You'll find plenty of spins on the base loot box formula across all types of different video games. It's up to you to decide how intrusive they are in the games you play.

Loot boxes nearly sank several games

We've already discussed about how 2017 felt like the year of the loot box, and for some games, including these boxes did not go well.

Take Star Wars: Battlefront II, for example. EA decided that Battlefront II would lean heavily into loot boxes for its Star Wars shooter, but unlike a lot of games that keep rewards confined to cosmetic items, Battlefront II took things to the extreme. Playable characters suddenly became loot box rewards in the title, along with more powerful weapons and other upgrades, and Battlefront II's loot box system quickly got the label of "pay to win" from the gaming community.

Middle-earth: Shadow of War also hopped aboard the loot box train in 2017, and what was originally a highly-anticipated title suddenly found itself in the line of fire not only from gamers, but from reviewers who found the inclusion of loot boxes in a single player game bizarre.

Both of the above titles eventually caved to the pressure put on them by gamers, either revamping their rewards systems or doing away with loot boxes entirely.

But loot boxes haven't necessarily hurt the popularity of other games

With the hostility directed toward loot boxes by many gamers, you might believe that most games that include them suffer as a result. But that couldn't be further from the truth. In fact, there are some games that make a lot of dough from loot boxes and seem to get a pass from their fans.

Again, one only has to look at Overwatch to see that loot boxes aren't necessarily a kiss of death for a title. Overwatch has moved millions of units and generated $269 million in its launch month of May 2016 alonePlayerUnknown's Battlegrounds is another hot-selling title despite its loot boxes, surpassing 30 million copies sold on PC.

It can be easy to get caught up in the furor surrounding loot boxes and the way they're affecting the games we play. But based on the above-mentioned games, the hate for loot box reward systems isn't applied evenly to all titles.

At least one country has banned loot boxes

The United States doesn't always act as quickly as other countries when it comes to regulation, and in no space is that more apparent than with loot box systems. Countries like Belgium, for example, have ruled that, in some instances, loot box systems amount to little more than gambling inside a video game. And they've implemented new rules to outlaw these types of loot boxes to keep consumers protected and keep games from taking advantage of those who might be tempted by digital loot box goods.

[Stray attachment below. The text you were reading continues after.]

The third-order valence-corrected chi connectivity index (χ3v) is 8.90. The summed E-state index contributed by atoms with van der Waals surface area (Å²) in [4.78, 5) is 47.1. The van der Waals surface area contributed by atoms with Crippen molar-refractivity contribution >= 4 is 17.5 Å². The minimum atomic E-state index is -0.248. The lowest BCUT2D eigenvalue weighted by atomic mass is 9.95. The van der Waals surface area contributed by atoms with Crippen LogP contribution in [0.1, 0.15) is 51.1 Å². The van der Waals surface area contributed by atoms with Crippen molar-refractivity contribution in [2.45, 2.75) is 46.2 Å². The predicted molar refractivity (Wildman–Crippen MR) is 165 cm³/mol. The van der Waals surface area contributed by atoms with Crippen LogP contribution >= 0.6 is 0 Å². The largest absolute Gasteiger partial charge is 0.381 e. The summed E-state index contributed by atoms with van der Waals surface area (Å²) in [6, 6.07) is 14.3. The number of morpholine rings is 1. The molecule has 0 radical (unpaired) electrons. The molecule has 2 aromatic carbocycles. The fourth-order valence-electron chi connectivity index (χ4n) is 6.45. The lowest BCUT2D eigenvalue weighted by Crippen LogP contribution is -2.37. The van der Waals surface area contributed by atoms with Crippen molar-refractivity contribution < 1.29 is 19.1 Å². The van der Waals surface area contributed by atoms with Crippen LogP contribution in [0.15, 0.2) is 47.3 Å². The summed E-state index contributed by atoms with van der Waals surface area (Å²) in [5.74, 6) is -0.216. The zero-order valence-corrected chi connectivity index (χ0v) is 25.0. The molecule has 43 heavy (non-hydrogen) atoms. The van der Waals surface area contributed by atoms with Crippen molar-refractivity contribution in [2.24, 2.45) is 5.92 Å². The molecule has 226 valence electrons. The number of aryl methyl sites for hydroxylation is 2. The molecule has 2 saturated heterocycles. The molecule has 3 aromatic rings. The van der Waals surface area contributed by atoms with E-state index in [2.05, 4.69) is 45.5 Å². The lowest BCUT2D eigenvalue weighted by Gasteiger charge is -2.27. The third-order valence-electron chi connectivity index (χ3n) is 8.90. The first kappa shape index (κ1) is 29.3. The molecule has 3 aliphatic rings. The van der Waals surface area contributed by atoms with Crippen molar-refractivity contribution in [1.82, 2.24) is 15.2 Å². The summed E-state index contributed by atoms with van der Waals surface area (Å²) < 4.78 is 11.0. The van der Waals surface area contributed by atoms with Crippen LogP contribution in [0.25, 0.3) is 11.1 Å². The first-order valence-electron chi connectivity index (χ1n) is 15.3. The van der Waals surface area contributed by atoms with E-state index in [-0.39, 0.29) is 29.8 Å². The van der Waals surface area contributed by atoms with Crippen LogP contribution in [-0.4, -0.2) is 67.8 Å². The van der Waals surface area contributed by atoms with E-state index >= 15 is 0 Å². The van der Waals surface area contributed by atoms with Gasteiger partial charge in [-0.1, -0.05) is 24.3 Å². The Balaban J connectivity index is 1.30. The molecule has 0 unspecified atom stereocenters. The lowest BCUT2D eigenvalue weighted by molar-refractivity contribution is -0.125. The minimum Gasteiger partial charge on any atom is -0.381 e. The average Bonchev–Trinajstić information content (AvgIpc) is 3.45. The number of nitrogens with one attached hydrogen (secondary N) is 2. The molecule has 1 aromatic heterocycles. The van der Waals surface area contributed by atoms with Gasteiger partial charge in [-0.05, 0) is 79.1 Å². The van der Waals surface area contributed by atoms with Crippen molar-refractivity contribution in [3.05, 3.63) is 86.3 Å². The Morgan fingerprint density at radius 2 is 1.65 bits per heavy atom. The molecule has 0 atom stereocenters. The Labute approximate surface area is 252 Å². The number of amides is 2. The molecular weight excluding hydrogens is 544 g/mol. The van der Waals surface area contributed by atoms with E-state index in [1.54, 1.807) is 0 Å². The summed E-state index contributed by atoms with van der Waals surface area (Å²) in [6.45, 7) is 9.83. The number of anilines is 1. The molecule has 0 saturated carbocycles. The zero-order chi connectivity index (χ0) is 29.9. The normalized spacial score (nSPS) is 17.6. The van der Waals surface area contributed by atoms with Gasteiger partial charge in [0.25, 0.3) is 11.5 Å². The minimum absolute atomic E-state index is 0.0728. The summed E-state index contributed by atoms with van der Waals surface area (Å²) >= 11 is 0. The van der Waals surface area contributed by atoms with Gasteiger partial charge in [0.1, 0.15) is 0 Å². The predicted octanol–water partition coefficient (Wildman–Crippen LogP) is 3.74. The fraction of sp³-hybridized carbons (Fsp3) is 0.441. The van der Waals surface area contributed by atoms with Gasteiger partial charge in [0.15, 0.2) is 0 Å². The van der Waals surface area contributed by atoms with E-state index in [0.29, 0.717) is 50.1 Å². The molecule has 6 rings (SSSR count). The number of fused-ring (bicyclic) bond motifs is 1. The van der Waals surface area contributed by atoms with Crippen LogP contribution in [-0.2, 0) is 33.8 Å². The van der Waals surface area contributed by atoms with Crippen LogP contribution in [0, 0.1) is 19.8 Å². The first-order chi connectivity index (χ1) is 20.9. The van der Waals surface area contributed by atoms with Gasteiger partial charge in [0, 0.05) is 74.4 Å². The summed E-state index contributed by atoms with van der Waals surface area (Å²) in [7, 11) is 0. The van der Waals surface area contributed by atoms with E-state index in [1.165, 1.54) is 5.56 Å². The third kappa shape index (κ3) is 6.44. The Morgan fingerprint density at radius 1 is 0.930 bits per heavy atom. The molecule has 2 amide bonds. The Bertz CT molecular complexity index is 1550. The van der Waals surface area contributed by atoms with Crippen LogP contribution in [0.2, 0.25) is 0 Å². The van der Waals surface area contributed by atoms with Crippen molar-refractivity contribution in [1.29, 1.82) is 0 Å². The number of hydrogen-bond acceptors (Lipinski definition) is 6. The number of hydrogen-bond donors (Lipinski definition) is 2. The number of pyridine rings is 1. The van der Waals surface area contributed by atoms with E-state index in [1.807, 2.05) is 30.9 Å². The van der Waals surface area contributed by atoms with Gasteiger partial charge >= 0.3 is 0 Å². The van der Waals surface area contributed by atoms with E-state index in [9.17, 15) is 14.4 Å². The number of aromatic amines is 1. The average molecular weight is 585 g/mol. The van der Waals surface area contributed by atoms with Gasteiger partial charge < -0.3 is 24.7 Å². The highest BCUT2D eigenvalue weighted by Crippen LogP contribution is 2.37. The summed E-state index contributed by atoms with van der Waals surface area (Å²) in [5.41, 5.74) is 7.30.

Games like Overwatch, FIFA 18, and Counter-Strike: Global Offensive were found by Belgium to be violating the country's gambling laws. As a result, these titles were instructed to remove their loot box systems or their respective publishers would "risk a prison sentence of up to five years and a fine of up to 800,000 euros."

And Belgium wasn't alone in its fight against loot boxes. The Netherlands joined its neighboring country, asking the European Union to consider EU-wide loot box legislation.

Loot boxes are under fire in the US

In the US, the battle against loot boxes hasn't seen much action in the contiguous 48 states. But one Hawaiian legislator has made regulating loot boxes his personal mission, and has helped push the issue in the Hawaiian State House of Representatives.

The bill Rep. Chris Lee co-sponsored reads a lot like the arguments others have been making against loot boxes for a while. It states: "Unlike traditional card games or other games of chance, the ubiquitous reach of video games which require active, lengthy participation and exposure to the psychological manipulation techniques of exploitive loot boxes and gambling-like mechanisms presents potentially harmful risks to the financial well-being and mental health of individuals and especially of vulnerable youth and young adults."

It remains to be seen if the Hawaiian loot box bill will gain any traction, both in its state of origin or in the country as a whole. But the mere existence of legislation against these types of game systems in the US shows that the backlash has extended beyond the gaming community and into the world at large.